Not for very long...!
- Not to bury the lede, but you may have heard of a little film called The Avengers which opened just over a week ago, and is currently annihilating box office records. So it's a funny bit of timing for me that fully half of the movie's team appears in this one comic! And yet, how much of the movie-going public would be surprised to find that the Black Widow and Hawkeye both started out as bad guys? The pair will start on their road to redemption the following year, though newcomer Hawkeye will have a bit of a head start over the Widow in being accepted by the Avengers; then again, he's shown from the first to be something of a reluctant baddie (as opposed to the Black Widow, at this point a femme fatale clearly devoted to her Communist leaders). Hawkeye, see, starts out by attempting to foil a robbery - even if his main motivation is fame and recognition, envious of the public acclaim showered on heroes such as Iron Man. But when the criminals in question flee the scene, the arriving police think that he stole the loot, and he quickly finds himself on the run. In short, he's portrayed from the beginning as a very human character, with genuine flaws like jealousy, hotheadedness, and a certain gullibility, so it's easy to see why Stan might have gleaned, after a few early appearances, that the character might have even greater potential as a struggling goodie. And in this way - although it was almost certainly accidental - Hawkeye reflects the conflicted nature of his namesake; just as Bumppo was both frontiersman and Native American, so Hawkeye will always (to some extent) straddle the worlds of both hero and villain, from his role as reluctant bad guy here, to his lasting reputation as something of a loose cannon later on.
Witness our morally-gray antagonist, easily duped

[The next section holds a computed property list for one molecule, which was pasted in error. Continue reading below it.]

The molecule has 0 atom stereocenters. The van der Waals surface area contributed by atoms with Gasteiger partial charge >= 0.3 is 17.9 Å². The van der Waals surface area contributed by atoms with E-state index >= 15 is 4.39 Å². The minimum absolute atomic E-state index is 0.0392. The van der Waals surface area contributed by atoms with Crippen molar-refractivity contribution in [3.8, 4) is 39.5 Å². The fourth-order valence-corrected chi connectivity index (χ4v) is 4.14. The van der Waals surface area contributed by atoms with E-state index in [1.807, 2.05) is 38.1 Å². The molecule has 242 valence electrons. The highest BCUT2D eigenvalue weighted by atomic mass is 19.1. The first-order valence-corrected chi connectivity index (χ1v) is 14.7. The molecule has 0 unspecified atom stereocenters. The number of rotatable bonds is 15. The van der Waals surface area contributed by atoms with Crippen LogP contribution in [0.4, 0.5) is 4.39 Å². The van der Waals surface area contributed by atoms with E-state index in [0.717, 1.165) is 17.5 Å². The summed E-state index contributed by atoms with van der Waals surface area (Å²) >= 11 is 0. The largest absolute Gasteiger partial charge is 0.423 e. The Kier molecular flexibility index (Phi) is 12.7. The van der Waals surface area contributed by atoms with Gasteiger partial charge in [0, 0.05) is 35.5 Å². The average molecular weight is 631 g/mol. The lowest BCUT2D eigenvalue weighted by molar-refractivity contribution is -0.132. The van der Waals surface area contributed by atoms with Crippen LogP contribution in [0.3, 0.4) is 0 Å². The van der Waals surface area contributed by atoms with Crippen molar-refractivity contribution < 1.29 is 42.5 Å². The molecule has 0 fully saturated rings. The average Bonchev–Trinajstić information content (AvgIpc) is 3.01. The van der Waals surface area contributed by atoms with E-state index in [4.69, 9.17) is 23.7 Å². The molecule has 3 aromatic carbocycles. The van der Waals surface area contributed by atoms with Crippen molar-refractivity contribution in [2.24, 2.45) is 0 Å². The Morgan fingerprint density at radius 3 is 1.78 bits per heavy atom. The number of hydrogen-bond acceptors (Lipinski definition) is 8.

by the seductive Madame Natasha.
- Meanwhile, the 5-page backup strip "Tales of the Watcher" gives us "The Watcher's Power!" And it's a bit different than what we've seen before. When spacefaring invaders come to the planet on which the Watcher currently resides, we fear a disappointing retread of the story seen just two issues ago; after all, the space pirates land because they need a base from which to attack other words, and since the Watcher's vow of noninterference is well-known, they confidently proclaim - just as in the other story - that they have nothing to fear. But instead of cleverly stalling for time until it's too late, as before, we're shocked to see the Watcher not only melt their Giant Space Cannon with just a thought, but also alter the aliens' entire physiological makeup, before then throwing them through time and space to strand the aliens on a faroff prehistoric world. WOW! How, the reader wonders, could the Watcher do such a thing, and not break his sacred oath? Easily, as it turns out: Yes, he and his kind are sworn to never interfere in the affairs of other races, but the planet which the space pirates had intended to attack was actually none other than the ancient homeworld of ... the Watchers.
A Watcher's fury looks suspiciously akin
to a trickster god's mischief.